WEST CHESTER — It would seem Chester County has it own mysterious street artist out to brighten your day and perhaps make you think. He goes by the nom de guerre Cassius King, and has created ’stickertaffiti,’ graphic images from a combination of contact paper, vinyl sticker, and electrical tape images that he attaches on otherwise mundane street signs, walls and businesses throughout the area.

We caught up with him on Wednesday in a darkened West Chester parking garage where he was checking on one of his works after one of his works ran in the Daily Local in December.

“I spend a significant amount of time in my car and I started getting ideas that you could alter street signs for the entertainment of commuters,” said King, a local educator. “If someone could get the connection or a smile, that was my goal. I developed a sense of ability to do this myself.”

King has created close to 75 of the roadside diversions. The first was in October 2017 when he placed an image of rocker Tom Petty on a “Learn to Fly Here!" sign near the Brandywine Airport. The artist hoped it would be a tribute to the rocker who had recently died and his fans could connect with one of his greatest songs, “Learning To Fly.”

King, who grew up in Newtown Square, has dabbled in art over the years but this is his first foray into public art.

While he has told some friends and other artists about his creations, he’d rather stay in the shadows and let people focus on the art. He said he is a big fan of street art, particularly of the world famous Banksy, whose work sells for millions of dollars.

He feels authorities should welcome his creations on what are usually bland signs that are ugly or overlooked and he hopes to create a message that might bring a smile someone’s face and make them think.

“I like the ephemeral nature of the medium,” said King as he repaired his man on a high wire work on an upper floor of the Walnut St. parking garage in West Chester. Some of the works remain for months, while others disappear in just a few days. "It’s a medium that lasts, looks good, and is next best to spray paint. The way I set it up, I can execute it in a short amount of time. The vinyl stickers or tape is not destroying anything and I figure a worst case scenario, I would just.take it down if stopped by a police officer.”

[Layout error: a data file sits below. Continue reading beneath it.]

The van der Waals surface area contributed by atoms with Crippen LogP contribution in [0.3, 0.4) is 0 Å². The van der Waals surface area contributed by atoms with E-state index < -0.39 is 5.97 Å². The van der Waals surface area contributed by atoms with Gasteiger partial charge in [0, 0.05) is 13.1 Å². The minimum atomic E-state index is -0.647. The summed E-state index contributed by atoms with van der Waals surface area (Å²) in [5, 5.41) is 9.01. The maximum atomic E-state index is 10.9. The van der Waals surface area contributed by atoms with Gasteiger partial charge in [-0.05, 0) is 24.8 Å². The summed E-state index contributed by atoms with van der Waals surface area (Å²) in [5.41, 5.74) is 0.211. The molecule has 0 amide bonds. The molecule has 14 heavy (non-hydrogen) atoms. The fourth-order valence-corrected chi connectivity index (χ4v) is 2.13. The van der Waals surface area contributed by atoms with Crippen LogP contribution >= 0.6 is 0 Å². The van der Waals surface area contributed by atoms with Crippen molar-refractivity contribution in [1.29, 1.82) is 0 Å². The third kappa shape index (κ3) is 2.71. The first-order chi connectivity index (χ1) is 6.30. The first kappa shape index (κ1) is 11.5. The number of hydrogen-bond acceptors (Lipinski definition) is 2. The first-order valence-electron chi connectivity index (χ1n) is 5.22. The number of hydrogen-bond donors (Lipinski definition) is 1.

He took a reporter around to the borough to look at some of his work. Tom Waits imposed on the grim reaper whit the words, “Tom Waits for no man” or a silhouette of a child picking up a quarter, which is actually glued to the ground. One of his works near the county courthouse re-imagined the borough’s logo to include a meter reader, parking tickets, a tow truck. The town is known for its strict parking regulations.

His most recent work appeared briefly during the Christmas holidays when he changed the sign for Walgreen’s Pharmacy in West Chester to Al Green’s with a photo of the singing legend.

“I put in on late Christmas Eve when I knew they would be closed through the holiday.” King said. “It stayed up through Dec. 26. I don’t know who took it down. When I asked the employees, they were aloof and they had no idea what I was talking about.”

While most of his work has been street sign size, King has a number of bigger works planned in the next few months. To view all of the street art, fans can check out his Instagram page, cassius.k1ng.

“I’m not worried of legality, the content has never been edgy enough, there is no foul language, nothing I couldn’t show my children and it’s not permanent. My wife supports it and she is the true green light to try this.”

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